Chester Historical Society flower gardens

I became president of the Chester Historical Society in 2006. At that time, there was an overgrown and rotted picket fence separating the historical society lawn from the cemetery. Grapevines had become established and were aggressively growing on the fence. A few young walnut trees had a good start. It was an awful looking mess. One of these walnut trees is now growing on my property.

Chester Historical Society garden with the urns and iron gate. Photo by Ron Patch
Chester Historical Society garden with the urns and iron gate. Photo by Ron Patch

I called on a few friends to help establish a flower garden. We removed the rotted fence and went to work. Clint Bigelow came down with his Kubota with backhoe. Clint excavated the flowerbed to the length and width you see today. At this same time, Clint reset the stone fence posts. They had begun to tilt.

Pret Warren came over with his rototiller and tilled what Clint had excavated. Pret made many passes preparing the flowerbed for Francine Provost, a master gardener.

Francine spent many hours on her hands and knees, removing tree roots, bricks, and preparing the soil. The bricks are from the old Chester Academy. I donated perennials I could spare. A call went out to members that we needed plants. We had a wonderful response from members. Andy Ojanen donated a pickup load of dry cow manure. Soon the garden began to take shape.

I used to have antiques shows on the front lawn of the historical society as a fundraiser. Angelica Dierks was set up at one of these shows selling her wares. She had an antique wrought iron gate for sale, which I bought.

Harry Goodell bought two pressure-treated, six-by-six-inch posts. Steve Lavoie dug holes for the gateposts. Steve and Harry set the posts in place, and hung the wrought iron gate. Harry made copper caps for the tops of the gateposts.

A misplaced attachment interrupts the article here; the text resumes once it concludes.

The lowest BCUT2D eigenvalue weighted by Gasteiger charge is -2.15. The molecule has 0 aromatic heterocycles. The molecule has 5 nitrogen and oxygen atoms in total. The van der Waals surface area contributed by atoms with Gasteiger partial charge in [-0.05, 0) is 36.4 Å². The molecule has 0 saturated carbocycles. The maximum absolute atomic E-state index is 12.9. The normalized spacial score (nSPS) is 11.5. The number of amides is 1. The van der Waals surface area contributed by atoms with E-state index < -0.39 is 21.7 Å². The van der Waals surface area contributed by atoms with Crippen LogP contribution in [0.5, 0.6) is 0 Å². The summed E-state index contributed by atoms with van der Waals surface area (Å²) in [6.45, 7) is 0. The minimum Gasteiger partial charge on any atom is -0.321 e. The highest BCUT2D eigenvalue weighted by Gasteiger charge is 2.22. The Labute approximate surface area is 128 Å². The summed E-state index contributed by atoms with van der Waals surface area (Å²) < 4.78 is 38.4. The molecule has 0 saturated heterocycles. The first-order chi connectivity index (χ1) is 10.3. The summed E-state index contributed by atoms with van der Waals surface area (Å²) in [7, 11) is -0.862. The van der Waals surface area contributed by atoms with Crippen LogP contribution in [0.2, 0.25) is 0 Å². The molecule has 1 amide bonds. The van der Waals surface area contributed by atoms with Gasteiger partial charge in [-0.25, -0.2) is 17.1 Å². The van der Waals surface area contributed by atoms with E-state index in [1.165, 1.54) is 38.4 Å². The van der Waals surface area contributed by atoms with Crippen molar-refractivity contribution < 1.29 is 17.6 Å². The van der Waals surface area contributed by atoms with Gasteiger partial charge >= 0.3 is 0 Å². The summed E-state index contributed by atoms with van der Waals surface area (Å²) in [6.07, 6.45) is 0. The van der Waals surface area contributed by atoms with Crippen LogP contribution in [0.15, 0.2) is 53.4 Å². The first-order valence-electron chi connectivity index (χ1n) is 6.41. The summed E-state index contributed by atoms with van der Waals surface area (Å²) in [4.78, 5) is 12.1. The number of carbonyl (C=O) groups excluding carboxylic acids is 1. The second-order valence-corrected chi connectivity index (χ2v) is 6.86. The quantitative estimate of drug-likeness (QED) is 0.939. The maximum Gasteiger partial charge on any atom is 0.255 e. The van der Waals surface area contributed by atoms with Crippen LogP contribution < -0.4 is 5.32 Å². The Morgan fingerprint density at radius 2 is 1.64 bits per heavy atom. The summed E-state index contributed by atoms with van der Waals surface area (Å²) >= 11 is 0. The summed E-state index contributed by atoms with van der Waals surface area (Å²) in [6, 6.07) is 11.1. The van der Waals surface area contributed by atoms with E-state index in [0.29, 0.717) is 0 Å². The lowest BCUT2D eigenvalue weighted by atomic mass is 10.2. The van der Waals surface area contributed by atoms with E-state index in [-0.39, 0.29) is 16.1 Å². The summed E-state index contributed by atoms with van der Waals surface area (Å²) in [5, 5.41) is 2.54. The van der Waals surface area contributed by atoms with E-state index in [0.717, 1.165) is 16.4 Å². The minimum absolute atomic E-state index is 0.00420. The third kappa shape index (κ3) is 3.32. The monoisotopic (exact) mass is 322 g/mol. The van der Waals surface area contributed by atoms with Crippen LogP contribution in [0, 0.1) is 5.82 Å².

In the 1990s, I bought for my place, a pair of large Victorian cast iron garden urns at an auction in Plainfield, N.H. They never really fit my landscape so I took them to the historical society and placed them in front of the gate. I sold the urns several years ago to Skip at Bargain Corner. Skip has generously left them at the historical society for us to use.

Today, around the inside perimeter of the handicap ramp is a hosta bed. This was a problem area. When the ramp was built, the center area was filled with crushed rock. Francine knew how to make plants grow in this rocky area.

She used hemlock bark mulch and spread it over the rocks to about a foot deep. Then she dug holes in the mulch where she wanted to plant hostas. In these holes she mixed compost with potting soil, and planted the hostas. It worked perfectly. Today, the hostas are thriving.

As the old mulch decomposes, new mulch has to be added otherwise the rocks will resurface. In recent years Larry Wright has delivered mulch donated by Gilcris Enterprises in Proctorsville.

Francine maintained these flowerbeds for many years, retiring a couple years ago. Jen Rosenthal of “Gnarly Roots” took Francine’s place. Jen is a professional landscape artist who donates her time and skills to the historical society gardens.

Every spring, Jen and her crew make our gardens ready for the summer, topping off mulch, cutting fresh edges, plantings, etc. Throughout the summer, Jen maintains the gardens and in the fall prepares them for the winter. I noticed this year that Jen cut deeper edges around the flowerbed. It looks great.

Jen is very busy this year with her business so Chester Townscape planted the urns and our whiskey barrels with annuals for us. I think our flowerbeds are some of the prettier gardens in town. It’s not because of one person. It took everyone I mentioned. I thought it important to create a record of what we did and acknowledge those whom worked on this project. Thank you all.

  Instead of an old saying I want to tell another Jack Bittner story. Jack was having an auction one summer day where George and Mary Bittner live today. Jack had a great sense of humor. Jack was busy selling antiques when a train came up from Bellows Falls. The train sounded its horn as it approached town. Jack stopped selling to tell this story.

  “Years ago, a man’s wife ran off with the conductor of the train. Every time the man heard the train whistle, he began to cry. He thought the conductor was bringing his wife back.”

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